But more on fools: During a legislative debate in Florida on Republican hostility to unions and regulations that impact on corporations, State Rep Scott Randolph, a Democrat, declared that his wife could "incorporate her uterus" if that's what would it take to keep the GOP from demanding greater restrictions on abortion. Well, ladies and gentlemen, the Republicans were outraged that he had said uterus on the House floor. According to Randolph, he was told by them that they were concerned about young pages hearing the word. (I wonder where the R's think the young pages have been for sex education in their maturing years.)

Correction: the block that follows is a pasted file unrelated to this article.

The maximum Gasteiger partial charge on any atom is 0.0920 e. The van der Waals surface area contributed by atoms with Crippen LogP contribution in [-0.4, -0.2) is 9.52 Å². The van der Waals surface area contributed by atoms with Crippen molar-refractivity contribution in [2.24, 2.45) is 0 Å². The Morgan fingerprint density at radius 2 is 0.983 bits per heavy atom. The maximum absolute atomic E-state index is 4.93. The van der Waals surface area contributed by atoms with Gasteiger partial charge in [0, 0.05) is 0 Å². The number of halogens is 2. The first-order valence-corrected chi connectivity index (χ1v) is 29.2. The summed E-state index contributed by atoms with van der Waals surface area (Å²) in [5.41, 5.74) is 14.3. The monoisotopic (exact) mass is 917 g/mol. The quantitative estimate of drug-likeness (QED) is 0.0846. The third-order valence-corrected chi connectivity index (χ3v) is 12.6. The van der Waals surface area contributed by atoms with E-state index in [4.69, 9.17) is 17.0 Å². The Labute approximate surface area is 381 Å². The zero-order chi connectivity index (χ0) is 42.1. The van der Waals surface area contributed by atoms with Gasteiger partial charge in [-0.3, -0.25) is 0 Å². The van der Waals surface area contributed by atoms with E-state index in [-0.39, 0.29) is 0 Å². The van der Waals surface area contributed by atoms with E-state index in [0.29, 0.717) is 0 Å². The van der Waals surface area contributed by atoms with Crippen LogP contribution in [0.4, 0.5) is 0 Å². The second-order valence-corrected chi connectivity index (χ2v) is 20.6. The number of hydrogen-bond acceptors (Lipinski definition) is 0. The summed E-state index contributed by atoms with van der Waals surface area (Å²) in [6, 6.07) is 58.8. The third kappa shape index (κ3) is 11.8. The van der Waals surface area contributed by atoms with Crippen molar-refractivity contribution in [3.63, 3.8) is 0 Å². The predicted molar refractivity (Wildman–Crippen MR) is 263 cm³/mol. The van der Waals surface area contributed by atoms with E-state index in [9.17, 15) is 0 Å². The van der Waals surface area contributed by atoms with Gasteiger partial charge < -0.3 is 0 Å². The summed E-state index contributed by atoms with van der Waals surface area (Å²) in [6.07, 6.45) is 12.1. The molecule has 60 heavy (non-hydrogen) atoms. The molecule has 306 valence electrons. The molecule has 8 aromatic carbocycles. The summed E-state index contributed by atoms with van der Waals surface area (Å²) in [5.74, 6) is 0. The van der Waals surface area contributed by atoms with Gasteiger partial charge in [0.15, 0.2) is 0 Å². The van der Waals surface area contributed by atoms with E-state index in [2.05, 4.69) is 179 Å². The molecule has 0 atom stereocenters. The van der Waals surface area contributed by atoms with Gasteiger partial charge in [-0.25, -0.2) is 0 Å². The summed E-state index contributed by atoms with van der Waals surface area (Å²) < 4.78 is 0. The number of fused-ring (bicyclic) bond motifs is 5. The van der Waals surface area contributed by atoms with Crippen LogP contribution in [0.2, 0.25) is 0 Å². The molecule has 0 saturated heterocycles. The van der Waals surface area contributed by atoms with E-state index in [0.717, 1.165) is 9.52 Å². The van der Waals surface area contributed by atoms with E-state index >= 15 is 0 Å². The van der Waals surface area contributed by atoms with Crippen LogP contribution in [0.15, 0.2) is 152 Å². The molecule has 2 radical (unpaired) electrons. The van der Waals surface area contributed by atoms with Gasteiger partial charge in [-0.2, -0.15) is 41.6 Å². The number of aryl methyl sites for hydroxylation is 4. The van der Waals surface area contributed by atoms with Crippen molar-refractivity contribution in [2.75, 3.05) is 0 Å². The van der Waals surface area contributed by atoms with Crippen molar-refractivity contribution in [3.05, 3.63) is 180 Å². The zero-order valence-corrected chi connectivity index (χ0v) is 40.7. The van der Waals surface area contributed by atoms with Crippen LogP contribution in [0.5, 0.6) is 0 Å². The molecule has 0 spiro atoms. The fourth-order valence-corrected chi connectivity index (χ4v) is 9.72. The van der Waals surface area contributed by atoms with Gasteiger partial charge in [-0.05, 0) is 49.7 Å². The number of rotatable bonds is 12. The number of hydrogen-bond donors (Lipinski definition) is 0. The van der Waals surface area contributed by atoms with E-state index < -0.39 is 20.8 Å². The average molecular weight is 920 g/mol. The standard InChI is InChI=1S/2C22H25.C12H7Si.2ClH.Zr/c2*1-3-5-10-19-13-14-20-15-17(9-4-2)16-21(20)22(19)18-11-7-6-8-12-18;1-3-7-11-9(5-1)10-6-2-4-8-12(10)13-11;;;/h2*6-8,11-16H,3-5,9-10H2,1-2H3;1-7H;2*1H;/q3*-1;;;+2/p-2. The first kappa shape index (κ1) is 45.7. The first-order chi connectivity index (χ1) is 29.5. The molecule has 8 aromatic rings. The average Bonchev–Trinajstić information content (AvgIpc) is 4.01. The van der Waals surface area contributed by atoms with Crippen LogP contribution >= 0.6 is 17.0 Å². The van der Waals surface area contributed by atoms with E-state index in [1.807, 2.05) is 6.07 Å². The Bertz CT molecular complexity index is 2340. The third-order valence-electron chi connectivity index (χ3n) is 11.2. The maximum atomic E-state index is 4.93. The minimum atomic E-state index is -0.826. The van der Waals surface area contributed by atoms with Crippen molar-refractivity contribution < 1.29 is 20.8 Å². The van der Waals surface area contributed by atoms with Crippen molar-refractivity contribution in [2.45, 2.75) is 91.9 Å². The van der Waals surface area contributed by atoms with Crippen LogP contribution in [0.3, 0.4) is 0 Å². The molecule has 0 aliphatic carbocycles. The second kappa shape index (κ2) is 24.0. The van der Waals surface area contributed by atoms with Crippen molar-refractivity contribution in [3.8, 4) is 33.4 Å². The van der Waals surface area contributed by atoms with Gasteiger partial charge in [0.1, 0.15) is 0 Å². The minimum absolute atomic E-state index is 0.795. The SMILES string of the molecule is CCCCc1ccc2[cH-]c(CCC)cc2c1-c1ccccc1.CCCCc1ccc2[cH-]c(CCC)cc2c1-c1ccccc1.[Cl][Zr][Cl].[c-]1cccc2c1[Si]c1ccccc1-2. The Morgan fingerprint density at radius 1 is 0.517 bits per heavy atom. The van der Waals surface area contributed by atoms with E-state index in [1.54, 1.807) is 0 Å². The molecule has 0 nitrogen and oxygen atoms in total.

Finally: Apparently not satisfied that there are more than adequate, if clandestine, channels to political campaign coffers, the Florida legislature recently passed a law reviving an old law that will permit political donors to dump their cash directly into what they call " leadership funds" but are nothing more than old-fashioned slush funds created by the very lawmakers who will benefit from them.. It will be all in the open with no questions asked about the propriety of the scheme. One thing it's sure do: It will clean up a lot of the laundering and lying to disguise the the revenue flow.